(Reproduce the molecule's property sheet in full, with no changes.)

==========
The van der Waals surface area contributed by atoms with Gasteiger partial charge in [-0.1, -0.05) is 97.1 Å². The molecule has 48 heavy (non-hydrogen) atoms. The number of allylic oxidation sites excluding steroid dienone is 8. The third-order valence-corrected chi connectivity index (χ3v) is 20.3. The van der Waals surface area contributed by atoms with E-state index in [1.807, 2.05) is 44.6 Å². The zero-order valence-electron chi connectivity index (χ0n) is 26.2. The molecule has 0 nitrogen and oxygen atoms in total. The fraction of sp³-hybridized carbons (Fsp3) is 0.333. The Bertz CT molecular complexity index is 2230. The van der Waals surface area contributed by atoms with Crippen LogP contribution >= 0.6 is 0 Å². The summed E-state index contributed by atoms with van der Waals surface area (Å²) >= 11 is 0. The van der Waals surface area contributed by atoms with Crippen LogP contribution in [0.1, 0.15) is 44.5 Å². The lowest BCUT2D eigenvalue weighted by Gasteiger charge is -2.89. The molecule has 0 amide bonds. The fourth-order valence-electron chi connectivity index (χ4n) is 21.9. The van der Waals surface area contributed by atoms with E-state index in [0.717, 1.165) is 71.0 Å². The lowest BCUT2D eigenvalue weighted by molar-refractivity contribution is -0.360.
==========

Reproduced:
The van der Waals surface area contributed by atoms with Gasteiger partial charge in [-0.1, -0.05) is 97.1 Å². The molecule has 48 heavy (non-hydrogen) atoms. The number of allylic oxidation sites excluding steroid dienone is 8. The third-order valence-corrected chi connectivity index (χ3v) is 20.3. The van der Waals surface area contributed by atoms with E-state index in [1.807, 2.05) is 44.6 Å². The zero-order valence-electron chi connectivity index (χ0n) is 26.2. The molecule has 0 nitrogen and oxygen atoms in total. The fraction of sp³-hybridized carbons (Fsp3) is 0.333. The Bertz CT molecular complexity index is 2230. The van der Waals surface area contributed by atoms with Crippen LogP contribution >= 0.6 is 0 Å². The summed E-state index contributed by atoms with van der Waals surface area (Å²) >= 11 is 0. The van der Waals surface area contributed by atoms with Crippen LogP contribution in [0.1, 0.15) is 44.5 Å². The lowest BCUT2D eigenvalue weighted by Gasteiger charge is -2.89. The molecule has 0 amide bonds. The fourth-order valence-electron chi connectivity index (χ4n) is 21.9. The van der Waals surface area contributed by atoms with E-state index in [0.717, 1.165) is 71.0 Å². The lowest BCUT2D eigenvalue weighted by molar-refractivity contribution is -0.360.